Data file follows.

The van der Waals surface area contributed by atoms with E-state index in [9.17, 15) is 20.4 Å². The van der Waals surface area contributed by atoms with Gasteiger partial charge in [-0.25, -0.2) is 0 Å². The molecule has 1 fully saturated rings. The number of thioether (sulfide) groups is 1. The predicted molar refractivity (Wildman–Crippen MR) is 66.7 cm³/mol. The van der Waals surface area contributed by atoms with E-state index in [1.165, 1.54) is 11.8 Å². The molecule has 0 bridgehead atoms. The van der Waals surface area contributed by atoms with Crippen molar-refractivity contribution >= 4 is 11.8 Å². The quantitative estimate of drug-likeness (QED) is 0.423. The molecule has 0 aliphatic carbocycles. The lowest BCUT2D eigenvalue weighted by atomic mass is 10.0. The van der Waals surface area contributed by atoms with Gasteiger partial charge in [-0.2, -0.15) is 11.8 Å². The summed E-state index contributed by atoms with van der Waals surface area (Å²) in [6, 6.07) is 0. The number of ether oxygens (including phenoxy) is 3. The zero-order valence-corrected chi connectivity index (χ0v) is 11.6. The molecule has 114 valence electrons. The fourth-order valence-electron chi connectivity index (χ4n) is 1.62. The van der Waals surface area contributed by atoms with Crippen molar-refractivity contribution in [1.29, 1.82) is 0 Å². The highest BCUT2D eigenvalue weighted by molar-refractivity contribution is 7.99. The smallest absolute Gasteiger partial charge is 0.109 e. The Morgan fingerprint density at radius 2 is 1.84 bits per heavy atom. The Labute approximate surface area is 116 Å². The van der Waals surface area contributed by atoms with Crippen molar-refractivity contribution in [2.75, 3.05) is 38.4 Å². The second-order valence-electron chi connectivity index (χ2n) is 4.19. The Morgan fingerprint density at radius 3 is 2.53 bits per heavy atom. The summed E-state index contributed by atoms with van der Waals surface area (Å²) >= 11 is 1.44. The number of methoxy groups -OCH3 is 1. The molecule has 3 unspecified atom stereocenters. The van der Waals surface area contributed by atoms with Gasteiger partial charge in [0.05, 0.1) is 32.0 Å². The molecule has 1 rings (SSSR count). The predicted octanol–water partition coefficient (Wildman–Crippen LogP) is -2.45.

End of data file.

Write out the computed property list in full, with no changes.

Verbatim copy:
The van der Waals surface area contributed by atoms with E-state index in [9.17, 15) is 20.4 Å². The van der Waals surface area contributed by atoms with Gasteiger partial charge in [-0.25, -0.2) is 0 Å². The molecule has 1 fully saturated rings. The number of thioether (sulfide) groups is 1. The predicted molar refractivity (Wildman–Crippen MR) is 66.7 cm³/mol. The van der Waals surface area contributed by atoms with E-state index in [1.165, 1.54) is 11.8 Å². The molecule has 0 bridgehead atoms. The van der Waals surface area contributed by atoms with Crippen molar-refractivity contribution >= 4 is 11.8 Å². The quantitative estimate of drug-likeness (QED) is 0.423. The molecule has 0 aliphatic carbocycles. The lowest BCUT2D eigenvalue weighted by atomic mass is 10.0. The van der Waals surface area contributed by atoms with Gasteiger partial charge in [-0.2, -0.15) is 11.8 Å². The summed E-state index contributed by atoms with van der Waals surface area (Å²) in [6, 6.07) is 0. The number of ether oxygens (including phenoxy) is 3. The zero-order valence-corrected chi connectivity index (χ0v) is 11.6. The molecule has 114 valence electrons. The fourth-order valence-electron chi connectivity index (χ4n) is 1.62. The van der Waals surface area contributed by atoms with Crippen molar-refractivity contribution in [1.29, 1.82) is 0 Å². The highest BCUT2D eigenvalue weighted by molar-refractivity contribution is 7.99. The smallest absolute Gasteiger partial charge is 0.109 e. The Morgan fingerprint density at radius 2 is 1.84 bits per heavy atom. The Labute approximate surface area is 116 Å². The van der Waals surface area contributed by atoms with Crippen molar-refractivity contribution in [2.75, 3.05) is 38.4 Å². The second-order valence-electron chi connectivity index (χ2n) is 4.19. The Morgan fingerprint density at radius 3 is 2.53 bits per heavy atom. The summed E-state index contributed by atoms with van der Waals surface area (Å²) >= 11 is 1.44. The number of methoxy groups -OCH3 is 1. The molecule has 3 unspecified atom stereocenters. The van der Waals surface area contributed by atoms with Gasteiger partial charge in [0.05, 0.1) is 32.0 Å². The molecule has 1 rings (SSSR count). The predicted octanol–water partition coefficient (Wildman–Crippen LogP) is -2.45.